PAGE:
One of the great “mysteries” that has been puzzling lawmakers in the swamp is the fact that the American labor force is still “missing” more than three million workers who were employed before COVID struck and could be working today. Demographically, this group slants strongly toward young males, deflating the idea that a lot of older people who lost their jobs during the shutdowns simply decided to retire early. The labor force participation rate remains 1.3% lower than before the pandemic began and there are roughly six million jobs still unfilled across the country. So where are all of these people and why haven’t they gone out to take new jobs? Fox Business reports this week that one reason may be found in the lucrative benefits from a combination of extended unemployment payments and Obamacare subsidies that dole out enough cash for many people to get by while simply staying home.
The labor force participation rate was 62.1% last month, notably lower than the 63.4% mark it was at before the coronavirus pandemic struck the United States in March 2020.
There are numerous reasons that unemployed Americans aren’t entering the workforce, including ongoing fears of COVID-19, disabilities such as “long COVID,” and other care responsibilities. One factor that is contributing to the relatively low labor force participation rate is the combination of unemployment benefits and recently expanded Affordable Care Act (ACA) subsidies, according a new study by the nonprofit Committee to Unleash Prosperity.
In 14 states, unemployment benefits and ACA subsidies for a family of four with two people not working amounts to an annualized equivalent of $80,000 a year in wages and benefits, the study found.
The amount of money a family requires to get by varies wildly from state to state, but an annual income of $80K will allow a family of four to make ends meet in many areas. As noted above, 14 states are doling out that much. In three states, Washington, Massachusetts, and New Jersey, those benefits add up to more than $100K per year.
Now, look at the median household income in those states. In Washington, it’s 82K. In both New Jersey and Massachusetts, it’s 89K. In more rural states like Arkansas, the combined benefits may be “only” 80K, but the median household income there is 52K.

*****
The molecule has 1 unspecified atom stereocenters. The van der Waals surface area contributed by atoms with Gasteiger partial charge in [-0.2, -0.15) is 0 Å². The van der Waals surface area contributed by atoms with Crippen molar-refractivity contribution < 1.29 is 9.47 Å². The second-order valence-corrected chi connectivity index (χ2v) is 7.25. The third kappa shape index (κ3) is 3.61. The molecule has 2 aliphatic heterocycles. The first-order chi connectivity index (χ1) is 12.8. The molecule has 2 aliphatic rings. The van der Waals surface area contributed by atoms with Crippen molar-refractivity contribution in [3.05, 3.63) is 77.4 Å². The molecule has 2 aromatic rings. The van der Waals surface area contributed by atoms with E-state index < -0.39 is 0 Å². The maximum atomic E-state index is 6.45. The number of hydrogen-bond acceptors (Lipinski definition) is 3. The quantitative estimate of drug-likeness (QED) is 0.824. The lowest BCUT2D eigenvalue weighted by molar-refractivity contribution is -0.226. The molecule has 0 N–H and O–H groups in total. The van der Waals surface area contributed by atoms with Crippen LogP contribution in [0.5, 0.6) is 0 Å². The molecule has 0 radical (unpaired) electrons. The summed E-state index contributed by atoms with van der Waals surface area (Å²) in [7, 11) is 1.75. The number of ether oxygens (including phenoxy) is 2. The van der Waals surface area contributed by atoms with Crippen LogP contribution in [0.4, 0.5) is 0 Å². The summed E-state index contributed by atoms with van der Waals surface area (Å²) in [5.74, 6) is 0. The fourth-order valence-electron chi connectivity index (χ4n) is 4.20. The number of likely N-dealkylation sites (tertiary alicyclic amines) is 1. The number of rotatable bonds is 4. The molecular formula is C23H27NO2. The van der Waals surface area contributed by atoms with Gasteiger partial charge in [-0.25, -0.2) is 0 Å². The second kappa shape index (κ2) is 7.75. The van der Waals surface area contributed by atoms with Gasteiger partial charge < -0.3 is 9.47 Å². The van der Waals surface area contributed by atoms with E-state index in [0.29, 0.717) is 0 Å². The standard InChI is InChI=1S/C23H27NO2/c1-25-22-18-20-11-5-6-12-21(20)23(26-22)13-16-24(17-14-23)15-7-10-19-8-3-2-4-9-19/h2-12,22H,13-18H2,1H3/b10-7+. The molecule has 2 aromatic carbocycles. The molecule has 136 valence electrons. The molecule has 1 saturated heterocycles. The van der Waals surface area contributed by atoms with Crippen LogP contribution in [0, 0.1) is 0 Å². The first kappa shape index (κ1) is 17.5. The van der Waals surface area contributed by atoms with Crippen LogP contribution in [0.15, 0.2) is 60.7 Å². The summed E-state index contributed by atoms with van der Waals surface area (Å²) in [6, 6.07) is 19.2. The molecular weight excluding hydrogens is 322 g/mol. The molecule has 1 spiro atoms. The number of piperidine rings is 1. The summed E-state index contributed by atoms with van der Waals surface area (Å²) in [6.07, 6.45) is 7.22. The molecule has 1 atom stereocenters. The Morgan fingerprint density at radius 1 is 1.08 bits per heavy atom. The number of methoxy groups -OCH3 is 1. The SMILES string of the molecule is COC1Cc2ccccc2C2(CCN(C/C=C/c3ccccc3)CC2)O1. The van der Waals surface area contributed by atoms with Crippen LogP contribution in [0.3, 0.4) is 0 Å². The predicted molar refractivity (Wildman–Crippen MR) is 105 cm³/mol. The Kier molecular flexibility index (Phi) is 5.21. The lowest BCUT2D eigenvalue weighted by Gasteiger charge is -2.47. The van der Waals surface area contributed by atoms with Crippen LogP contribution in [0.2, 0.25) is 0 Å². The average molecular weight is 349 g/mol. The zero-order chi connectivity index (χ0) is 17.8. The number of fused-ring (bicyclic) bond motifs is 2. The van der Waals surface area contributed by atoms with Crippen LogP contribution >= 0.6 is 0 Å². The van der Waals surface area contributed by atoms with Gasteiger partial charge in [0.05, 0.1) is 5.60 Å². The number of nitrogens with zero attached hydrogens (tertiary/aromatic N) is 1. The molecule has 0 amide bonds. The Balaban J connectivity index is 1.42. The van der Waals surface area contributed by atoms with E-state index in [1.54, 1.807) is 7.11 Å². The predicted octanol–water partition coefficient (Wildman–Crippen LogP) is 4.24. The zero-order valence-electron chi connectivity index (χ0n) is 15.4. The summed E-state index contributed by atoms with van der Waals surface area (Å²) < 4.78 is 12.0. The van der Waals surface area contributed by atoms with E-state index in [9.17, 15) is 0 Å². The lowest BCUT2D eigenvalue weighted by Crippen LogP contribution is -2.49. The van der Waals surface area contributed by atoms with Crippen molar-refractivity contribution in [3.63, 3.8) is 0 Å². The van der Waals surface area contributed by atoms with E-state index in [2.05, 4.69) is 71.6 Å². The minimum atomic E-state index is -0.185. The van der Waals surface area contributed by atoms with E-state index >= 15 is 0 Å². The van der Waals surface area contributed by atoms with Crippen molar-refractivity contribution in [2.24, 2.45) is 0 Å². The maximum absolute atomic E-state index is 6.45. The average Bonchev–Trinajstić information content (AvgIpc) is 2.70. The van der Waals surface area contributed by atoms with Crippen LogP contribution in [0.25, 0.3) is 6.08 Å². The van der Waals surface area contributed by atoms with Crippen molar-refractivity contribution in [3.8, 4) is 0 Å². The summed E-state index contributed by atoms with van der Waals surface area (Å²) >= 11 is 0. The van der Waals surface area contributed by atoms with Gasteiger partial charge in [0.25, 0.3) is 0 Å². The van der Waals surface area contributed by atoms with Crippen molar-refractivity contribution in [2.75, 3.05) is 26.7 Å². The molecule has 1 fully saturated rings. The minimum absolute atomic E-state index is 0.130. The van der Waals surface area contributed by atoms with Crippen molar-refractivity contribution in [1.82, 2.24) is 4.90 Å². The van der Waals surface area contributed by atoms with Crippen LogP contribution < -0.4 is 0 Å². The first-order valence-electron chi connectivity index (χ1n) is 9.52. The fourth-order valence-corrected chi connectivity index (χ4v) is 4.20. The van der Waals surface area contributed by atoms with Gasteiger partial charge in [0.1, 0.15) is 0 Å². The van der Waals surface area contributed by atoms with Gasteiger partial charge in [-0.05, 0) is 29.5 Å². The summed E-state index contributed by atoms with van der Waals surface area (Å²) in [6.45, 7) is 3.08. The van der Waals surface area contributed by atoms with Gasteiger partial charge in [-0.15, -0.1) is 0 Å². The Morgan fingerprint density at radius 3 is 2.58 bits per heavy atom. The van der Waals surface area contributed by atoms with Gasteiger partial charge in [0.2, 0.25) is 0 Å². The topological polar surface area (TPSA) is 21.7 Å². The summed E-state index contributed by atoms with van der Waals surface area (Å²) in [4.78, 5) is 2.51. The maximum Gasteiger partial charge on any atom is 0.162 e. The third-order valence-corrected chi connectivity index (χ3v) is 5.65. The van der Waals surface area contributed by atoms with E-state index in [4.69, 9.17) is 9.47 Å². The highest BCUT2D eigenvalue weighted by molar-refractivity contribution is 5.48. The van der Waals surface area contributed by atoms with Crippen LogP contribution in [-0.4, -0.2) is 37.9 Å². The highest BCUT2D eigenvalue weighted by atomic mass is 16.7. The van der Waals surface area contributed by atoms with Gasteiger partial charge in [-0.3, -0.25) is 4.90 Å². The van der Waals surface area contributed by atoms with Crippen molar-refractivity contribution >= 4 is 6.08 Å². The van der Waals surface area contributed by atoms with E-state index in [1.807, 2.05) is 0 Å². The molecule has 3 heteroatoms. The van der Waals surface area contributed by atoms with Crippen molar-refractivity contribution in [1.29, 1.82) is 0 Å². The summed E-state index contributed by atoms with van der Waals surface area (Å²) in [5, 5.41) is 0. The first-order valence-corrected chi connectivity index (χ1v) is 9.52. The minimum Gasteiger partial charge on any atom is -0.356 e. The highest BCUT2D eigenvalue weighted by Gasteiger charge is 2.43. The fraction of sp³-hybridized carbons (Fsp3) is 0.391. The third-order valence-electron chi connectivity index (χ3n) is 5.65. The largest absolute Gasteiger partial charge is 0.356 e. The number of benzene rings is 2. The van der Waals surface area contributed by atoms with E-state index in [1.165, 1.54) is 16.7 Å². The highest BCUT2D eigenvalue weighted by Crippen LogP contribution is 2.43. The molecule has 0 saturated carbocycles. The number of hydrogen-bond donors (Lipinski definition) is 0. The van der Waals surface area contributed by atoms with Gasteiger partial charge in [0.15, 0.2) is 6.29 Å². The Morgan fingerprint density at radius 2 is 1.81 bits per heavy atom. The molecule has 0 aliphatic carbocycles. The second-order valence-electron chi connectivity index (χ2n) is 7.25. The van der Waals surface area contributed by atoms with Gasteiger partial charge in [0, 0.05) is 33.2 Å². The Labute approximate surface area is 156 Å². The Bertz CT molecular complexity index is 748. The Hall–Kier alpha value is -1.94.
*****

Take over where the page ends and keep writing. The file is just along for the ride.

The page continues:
Those families have a choice of going back to their full-time jobs or staying home and playing Call of Duty while bringing in ten to twenty thousand dollars more per year. Obviously, a significant number of people have chosen option B.
When you find yourself in a position where you have to rely on welfare or any form of government benefits, the system is supposed to give you enough money to “get by” so you don’t fall through the cracks entirely. It’s not designed to provide you with more money than you would have earned by working. As these figures appear to demonstrate, there are plenty of people who will opt for “free money” over employment, particularly when not working is more lucrative.
This is an ancient debate in our country and it comes up whenever discussions of social service programs arise. America has long attempted to be a compassionate nation where the government will take care of those who can’t make it on their own. But the analogy of society being like a cart with some people pulling it and some riding in it is accurate. When you have too many people riding in the cart and not enough pulling it, the cart grinds to a halt.
Unfortunately, there is almost nobody in Washington who would raise their hand to say that perhaps we went a bit overboard with all of these benefits. They will immediately be branded (primarily by Democrats) as heartless oligarchs who want to crush the impoverished peasants, and that’s a great way to lose your next election. Meanwhile, some of those impoverished peasants are rising up the Call of Duty leaderboard at an astonishing pace.